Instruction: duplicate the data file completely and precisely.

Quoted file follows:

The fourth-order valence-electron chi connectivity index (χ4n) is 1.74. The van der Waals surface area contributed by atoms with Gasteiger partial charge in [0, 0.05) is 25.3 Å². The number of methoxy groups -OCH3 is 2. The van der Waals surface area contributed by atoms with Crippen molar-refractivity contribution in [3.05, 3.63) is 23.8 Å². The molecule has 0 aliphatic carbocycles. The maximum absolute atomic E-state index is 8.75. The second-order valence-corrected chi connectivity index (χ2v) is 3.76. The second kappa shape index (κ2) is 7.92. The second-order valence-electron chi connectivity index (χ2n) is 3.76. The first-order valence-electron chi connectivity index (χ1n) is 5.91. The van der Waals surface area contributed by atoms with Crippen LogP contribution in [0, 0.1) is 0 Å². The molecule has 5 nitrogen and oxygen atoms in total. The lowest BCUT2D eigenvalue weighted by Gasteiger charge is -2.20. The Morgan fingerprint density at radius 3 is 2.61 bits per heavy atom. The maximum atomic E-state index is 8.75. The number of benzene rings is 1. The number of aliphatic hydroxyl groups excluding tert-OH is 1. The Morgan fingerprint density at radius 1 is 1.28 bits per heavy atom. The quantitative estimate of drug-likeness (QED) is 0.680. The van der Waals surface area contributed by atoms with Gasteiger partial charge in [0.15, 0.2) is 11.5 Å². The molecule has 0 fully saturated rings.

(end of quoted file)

The fourth-order valence-electron chi connectivity index (χ4n) is 1.74. The van der Waals surface area contributed by atoms with Gasteiger partial charge in [0, 0.05) is 25.3 Å². The number of methoxy groups -OCH3 is 2. The van der Waals surface area contributed by atoms with Crippen molar-refractivity contribution in [3.05, 3.63) is 23.8 Å². The molecule has 0 aliphatic carbocycles. The maximum absolute atomic E-state index is 8.75. The second-order valence-corrected chi connectivity index (χ2v) is 3.76. The second kappa shape index (κ2) is 7.92. The second-order valence-electron chi connectivity index (χ2n) is 3.76. The first-order valence-electron chi connectivity index (χ1n) is 5.91. The van der Waals surface area contributed by atoms with Crippen LogP contribution in [0, 0.1) is 0 Å². The molecule has 5 nitrogen and oxygen atoms in total. The lowest BCUT2D eigenvalue weighted by Gasteiger charge is -2.20. The Morgan fingerprint density at radius 3 is 2.61 bits per heavy atom. The maximum atomic E-state index is 8.75. The number of benzene rings is 1. The number of aliphatic hydroxyl groups excluding tert-OH is 1. The Morgan fingerprint density at radius 1 is 1.28 bits per heavy atom. The quantitative estimate of drug-likeness (QED) is 0.680. The van der Waals surface area contributed by atoms with Gasteiger partial charge in [0.15, 0.2) is 11.5 Å². The molecule has 0 fully saturated rings.